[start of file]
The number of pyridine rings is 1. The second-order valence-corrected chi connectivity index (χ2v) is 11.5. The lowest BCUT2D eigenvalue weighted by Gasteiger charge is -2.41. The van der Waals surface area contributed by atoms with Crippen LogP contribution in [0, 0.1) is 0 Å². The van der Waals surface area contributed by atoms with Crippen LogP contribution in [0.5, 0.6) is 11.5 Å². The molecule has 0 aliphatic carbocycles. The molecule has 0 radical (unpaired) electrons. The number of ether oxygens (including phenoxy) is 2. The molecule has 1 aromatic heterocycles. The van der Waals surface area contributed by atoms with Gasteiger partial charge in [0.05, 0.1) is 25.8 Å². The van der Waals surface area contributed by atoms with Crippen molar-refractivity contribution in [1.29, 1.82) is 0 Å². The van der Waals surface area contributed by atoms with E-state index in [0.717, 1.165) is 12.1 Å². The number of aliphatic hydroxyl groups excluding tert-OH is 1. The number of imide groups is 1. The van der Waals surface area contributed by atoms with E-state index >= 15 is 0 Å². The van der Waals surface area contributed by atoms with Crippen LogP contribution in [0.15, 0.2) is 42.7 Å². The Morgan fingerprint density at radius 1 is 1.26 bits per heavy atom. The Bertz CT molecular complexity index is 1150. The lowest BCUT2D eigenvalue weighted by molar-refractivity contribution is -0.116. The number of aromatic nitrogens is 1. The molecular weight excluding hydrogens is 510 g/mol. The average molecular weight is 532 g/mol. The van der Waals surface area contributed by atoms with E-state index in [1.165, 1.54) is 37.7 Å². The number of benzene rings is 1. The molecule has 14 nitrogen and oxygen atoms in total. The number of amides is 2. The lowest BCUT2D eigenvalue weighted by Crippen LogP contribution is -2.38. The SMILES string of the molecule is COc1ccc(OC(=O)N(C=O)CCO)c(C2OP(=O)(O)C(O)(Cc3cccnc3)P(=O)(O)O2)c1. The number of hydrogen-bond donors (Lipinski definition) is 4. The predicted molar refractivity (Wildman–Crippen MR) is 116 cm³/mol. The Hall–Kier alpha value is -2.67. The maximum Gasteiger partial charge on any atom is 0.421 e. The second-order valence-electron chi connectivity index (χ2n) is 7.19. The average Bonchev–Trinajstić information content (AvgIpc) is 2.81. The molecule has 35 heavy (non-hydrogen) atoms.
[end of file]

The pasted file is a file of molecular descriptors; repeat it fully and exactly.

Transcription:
The number of pyridine rings is 1. The second-order valence-corrected chi connectivity index (χ2v) is 11.5. The lowest BCUT2D eigenvalue weighted by Gasteiger charge is -2.41. The van der Waals surface area contributed by atoms with Crippen LogP contribution in [0, 0.1) is 0 Å². The van der Waals surface area contributed by atoms with Crippen LogP contribution in [0.5, 0.6) is 11.5 Å². The molecule has 0 aliphatic carbocycles. The molecule has 0 radical (unpaired) electrons. The number of ether oxygens (including phenoxy) is 2. The molecule has 1 aromatic heterocycles. The van der Waals surface area contributed by atoms with Gasteiger partial charge in [0.05, 0.1) is 25.8 Å². The van der Waals surface area contributed by atoms with Crippen molar-refractivity contribution in [1.29, 1.82) is 0 Å². The van der Waals surface area contributed by atoms with E-state index in [0.717, 1.165) is 12.1 Å². The number of aliphatic hydroxyl groups excluding tert-OH is 1. The number of imide groups is 1. The van der Waals surface area contributed by atoms with E-state index >= 15 is 0 Å². The van der Waals surface area contributed by atoms with Crippen LogP contribution in [0.15, 0.2) is 42.7 Å². The Morgan fingerprint density at radius 1 is 1.26 bits per heavy atom. The Bertz CT molecular complexity index is 1150. The lowest BCUT2D eigenvalue weighted by molar-refractivity contribution is -0.116. The number of aromatic nitrogens is 1. The molecular weight excluding hydrogens is 510 g/mol. The average molecular weight is 532 g/mol. The van der Waals surface area contributed by atoms with E-state index in [1.165, 1.54) is 37.7 Å². The number of benzene rings is 1. The molecule has 14 nitrogen and oxygen atoms in total. The number of amides is 2. The lowest BCUT2D eigenvalue weighted by Crippen LogP contribution is -2.38. The SMILES string of the molecule is COc1ccc(OC(=O)N(C=O)CCO)c(C2OP(=O)(O)C(O)(Cc3cccnc3)P(=O)(O)O2)c1. The number of hydrogen-bond donors (Lipinski definition) is 4. The predicted molar refractivity (Wildman–Crippen MR) is 116 cm³/mol. The Hall–Kier alpha value is -2.67. The maximum Gasteiger partial charge on any atom is 0.421 e. The second-order valence-electron chi connectivity index (χ2n) is 7.19. The average Bonchev–Trinajstić information content (AvgIpc) is 2.81. The molecule has 35 heavy (non-hydrogen) atoms.